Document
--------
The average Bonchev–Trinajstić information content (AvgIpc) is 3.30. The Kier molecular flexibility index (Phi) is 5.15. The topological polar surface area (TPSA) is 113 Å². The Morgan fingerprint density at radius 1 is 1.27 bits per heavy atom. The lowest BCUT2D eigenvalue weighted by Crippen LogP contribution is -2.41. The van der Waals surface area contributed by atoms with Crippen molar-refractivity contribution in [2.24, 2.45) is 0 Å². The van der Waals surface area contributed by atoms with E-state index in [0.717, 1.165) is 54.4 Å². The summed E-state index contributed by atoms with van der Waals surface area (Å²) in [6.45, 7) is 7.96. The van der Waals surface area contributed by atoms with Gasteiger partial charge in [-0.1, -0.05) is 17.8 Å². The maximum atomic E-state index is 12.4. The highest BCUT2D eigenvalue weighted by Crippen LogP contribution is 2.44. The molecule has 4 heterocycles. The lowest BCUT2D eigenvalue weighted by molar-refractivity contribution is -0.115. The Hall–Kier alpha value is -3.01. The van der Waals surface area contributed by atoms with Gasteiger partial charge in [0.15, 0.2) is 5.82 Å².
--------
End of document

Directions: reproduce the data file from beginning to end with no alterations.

The average Bonchev–Trinajstić information content (AvgIpc) is 3.30. The Kier molecular flexibility index (Phi) is 5.15. The topological polar surface area (TPSA) is 113 Å². The Morgan fingerprint density at radius 1 is 1.27 bits per heavy atom. The lowest BCUT2D eigenvalue weighted by Crippen LogP contribution is -2.41. The van der Waals surface area contributed by atoms with Crippen molar-refractivity contribution in [2.24, 2.45) is 0 Å². The van der Waals surface area contributed by atoms with E-state index in [0.717, 1.165) is 54.4 Å². The summed E-state index contributed by atoms with van der Waals surface area (Å²) in [6.45, 7) is 7.96. The van der Waals surface area contributed by atoms with Gasteiger partial charge in [-0.1, -0.05) is 17.8 Å². The maximum atomic E-state index is 12.4. The highest BCUT2D eigenvalue weighted by Crippen LogP contribution is 2.44. The molecule has 4 heterocycles. The lowest BCUT2D eigenvalue weighted by molar-refractivity contribution is -0.115. The Hall–Kier alpha value is -3.01. The van der Waals surface area contributed by atoms with Gasteiger partial charge in [0.15, 0.2) is 5.82 Å².